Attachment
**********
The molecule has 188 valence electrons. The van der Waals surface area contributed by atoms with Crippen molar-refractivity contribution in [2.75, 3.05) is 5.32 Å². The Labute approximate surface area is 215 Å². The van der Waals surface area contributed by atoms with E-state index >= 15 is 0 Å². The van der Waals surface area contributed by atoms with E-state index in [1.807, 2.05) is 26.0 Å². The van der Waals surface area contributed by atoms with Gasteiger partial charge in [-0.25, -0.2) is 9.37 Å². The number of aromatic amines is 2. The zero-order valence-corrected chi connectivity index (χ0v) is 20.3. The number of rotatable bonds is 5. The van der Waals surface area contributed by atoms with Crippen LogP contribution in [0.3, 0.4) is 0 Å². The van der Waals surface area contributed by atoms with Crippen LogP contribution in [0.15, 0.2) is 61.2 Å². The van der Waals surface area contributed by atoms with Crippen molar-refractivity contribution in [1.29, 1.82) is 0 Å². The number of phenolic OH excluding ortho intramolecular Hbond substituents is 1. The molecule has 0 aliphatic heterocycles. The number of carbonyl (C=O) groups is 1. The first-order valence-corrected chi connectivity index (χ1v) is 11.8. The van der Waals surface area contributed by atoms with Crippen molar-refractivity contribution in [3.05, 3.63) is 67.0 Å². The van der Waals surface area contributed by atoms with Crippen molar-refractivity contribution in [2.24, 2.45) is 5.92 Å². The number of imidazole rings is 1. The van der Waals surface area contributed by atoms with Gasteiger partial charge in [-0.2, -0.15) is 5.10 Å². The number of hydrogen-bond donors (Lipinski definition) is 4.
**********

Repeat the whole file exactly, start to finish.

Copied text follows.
The molecule has 188 valence electrons. The van der Waals surface area contributed by atoms with Crippen molar-refractivity contribution in [2.75, 3.05) is 5.32 Å². The Labute approximate surface area is 215 Å². The van der Waals surface area contributed by atoms with E-state index >= 15 is 0 Å². The van der Waals surface area contributed by atoms with E-state index in [1.807, 2.05) is 26.0 Å². The van der Waals surface area contributed by atoms with Gasteiger partial charge in [-0.25, -0.2) is 9.37 Å². The number of aromatic amines is 2. The zero-order valence-corrected chi connectivity index (χ0v) is 20.3. The number of rotatable bonds is 5. The van der Waals surface area contributed by atoms with Crippen LogP contribution in [0.3, 0.4) is 0 Å². The van der Waals surface area contributed by atoms with Crippen LogP contribution in [0.15, 0.2) is 61.2 Å². The van der Waals surface area contributed by atoms with Crippen molar-refractivity contribution in [1.29, 1.82) is 0 Å². The number of phenolic OH excluding ortho intramolecular Hbond substituents is 1. The molecule has 0 aliphatic heterocycles. The number of carbonyl (C=O) groups is 1. The first-order valence-corrected chi connectivity index (χ1v) is 11.8. The van der Waals surface area contributed by atoms with Crippen molar-refractivity contribution in [3.05, 3.63) is 67.0 Å². The van der Waals surface area contributed by atoms with Crippen molar-refractivity contribution in [2.24, 2.45) is 5.92 Å². The number of imidazole rings is 1. The van der Waals surface area contributed by atoms with Gasteiger partial charge in [-0.2, -0.15) is 5.10 Å². The number of hydrogen-bond donors (Lipinski definition) is 4.